What if we forget to take our daily vitamin D intake

We can make up for it. This behavior applies to both children and adults. All age groups need supplements in the summer as well.

We get 90% of our vitamin D from sun exposure. Only 10 percent of animal foods contain fat and age counts. At age 20, by sun exposure for 15 minutes, we synthesize 90% of our daily requirement of vitamin D. At age 60, we synthesize a quarter of our daily requirement of vitamin D, at the same exposure to the sun.

Over 60% of children and adults have vitamin D deficiency, which means they need supplements daily, and in the summer. It’s called continuous administration. You missed a dose, make up for it with a higher dose for the next few days. You can’t hurt yourself.

Anca Hoisescu, primary endocrinologist: It is more effective to take vitamin D with a glass of milk than with a glass of water and it can be stored in adipose tissue and liver, which is a good thing. Vitamin D can be stored in adipose tissue and released from there. The need is between 400 and 800 units.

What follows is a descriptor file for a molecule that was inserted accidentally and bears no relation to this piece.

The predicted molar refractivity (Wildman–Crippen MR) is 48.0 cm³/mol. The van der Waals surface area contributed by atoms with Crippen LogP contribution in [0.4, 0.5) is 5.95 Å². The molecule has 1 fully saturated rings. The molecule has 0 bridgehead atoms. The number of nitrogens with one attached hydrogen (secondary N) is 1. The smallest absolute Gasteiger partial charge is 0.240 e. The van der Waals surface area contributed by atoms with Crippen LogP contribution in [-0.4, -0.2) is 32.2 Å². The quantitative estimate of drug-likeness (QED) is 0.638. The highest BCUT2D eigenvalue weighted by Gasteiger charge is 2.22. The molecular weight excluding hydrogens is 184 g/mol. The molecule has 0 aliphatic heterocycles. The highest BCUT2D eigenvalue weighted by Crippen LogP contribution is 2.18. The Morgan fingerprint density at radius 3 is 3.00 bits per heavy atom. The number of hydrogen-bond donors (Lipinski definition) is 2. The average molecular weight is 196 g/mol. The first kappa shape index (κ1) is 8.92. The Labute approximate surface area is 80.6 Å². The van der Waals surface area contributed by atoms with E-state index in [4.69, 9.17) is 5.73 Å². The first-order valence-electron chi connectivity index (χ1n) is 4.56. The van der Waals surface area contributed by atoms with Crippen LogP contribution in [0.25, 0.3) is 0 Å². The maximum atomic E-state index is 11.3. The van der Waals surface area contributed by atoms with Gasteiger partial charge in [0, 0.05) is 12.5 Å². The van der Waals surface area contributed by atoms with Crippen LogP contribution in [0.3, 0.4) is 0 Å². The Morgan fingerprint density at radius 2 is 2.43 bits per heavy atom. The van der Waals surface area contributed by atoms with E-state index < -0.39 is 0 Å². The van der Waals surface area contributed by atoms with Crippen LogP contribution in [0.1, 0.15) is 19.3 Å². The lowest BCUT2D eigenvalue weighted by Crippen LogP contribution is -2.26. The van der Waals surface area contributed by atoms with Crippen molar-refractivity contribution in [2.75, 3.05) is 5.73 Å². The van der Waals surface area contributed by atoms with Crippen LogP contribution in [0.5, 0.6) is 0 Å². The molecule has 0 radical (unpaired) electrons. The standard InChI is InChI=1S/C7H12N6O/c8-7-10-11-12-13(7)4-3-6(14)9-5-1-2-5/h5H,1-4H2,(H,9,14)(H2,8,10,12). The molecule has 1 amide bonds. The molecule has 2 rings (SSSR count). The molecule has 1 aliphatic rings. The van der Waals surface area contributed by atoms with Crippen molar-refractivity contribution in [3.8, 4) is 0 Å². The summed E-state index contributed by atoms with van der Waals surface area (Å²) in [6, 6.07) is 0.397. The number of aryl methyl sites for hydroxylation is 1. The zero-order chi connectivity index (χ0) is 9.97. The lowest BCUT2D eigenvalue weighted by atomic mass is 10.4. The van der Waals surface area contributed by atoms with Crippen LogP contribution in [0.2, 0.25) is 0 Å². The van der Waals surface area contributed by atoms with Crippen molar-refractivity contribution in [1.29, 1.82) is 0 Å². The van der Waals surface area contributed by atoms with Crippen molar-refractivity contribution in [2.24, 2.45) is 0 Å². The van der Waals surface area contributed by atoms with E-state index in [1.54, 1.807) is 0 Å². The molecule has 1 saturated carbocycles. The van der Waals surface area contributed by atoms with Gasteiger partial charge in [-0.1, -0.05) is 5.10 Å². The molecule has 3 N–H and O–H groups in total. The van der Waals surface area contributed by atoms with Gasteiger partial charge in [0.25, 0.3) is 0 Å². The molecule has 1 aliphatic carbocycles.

At normal levels of vitamin D in the blood, you will absorb 30% of the calcium present in food. In case of deficiency, less than 10% of calcium is absorbed. In order not to run out of calcium in the blood, the body removes it from the bones, a dramatic situation in childhood, adolescence and menopause.

They are called parathyroid glands and are endocrine glands located next to the thyroid. I produce the so-called parathyroid hormone. Once we receive sunlight, the skin begins to produce vitamin D, but it will undergo two transformations in the liver and kidneys to be active. Both transformations depend on the hormone produced by the parathyroid.

Anca Hoisescu, primary endocrinologist:Patients undergoing thyroid surgery, if they have a complication in the operation followed by hypoparathyroidism, should take a certain preparation of vitamin D, the active metabolite.

Read also  Can COVID Patients Get Trump's Treatment?

All cells of the immune system have receptors for vitamin D. It plays an important role in the so-called innate defense of the body. It’s the first line of defense when you come across a virus or a bacterium.

T lymphocytes are part of the second line of defense, meaning they destroy infected cells. One study shows that cells do not mobilize if they detect small amounts of vitamin D in the blood.

In acute infections, the normal dose of vitamin D you take daily is recommended by your doctor.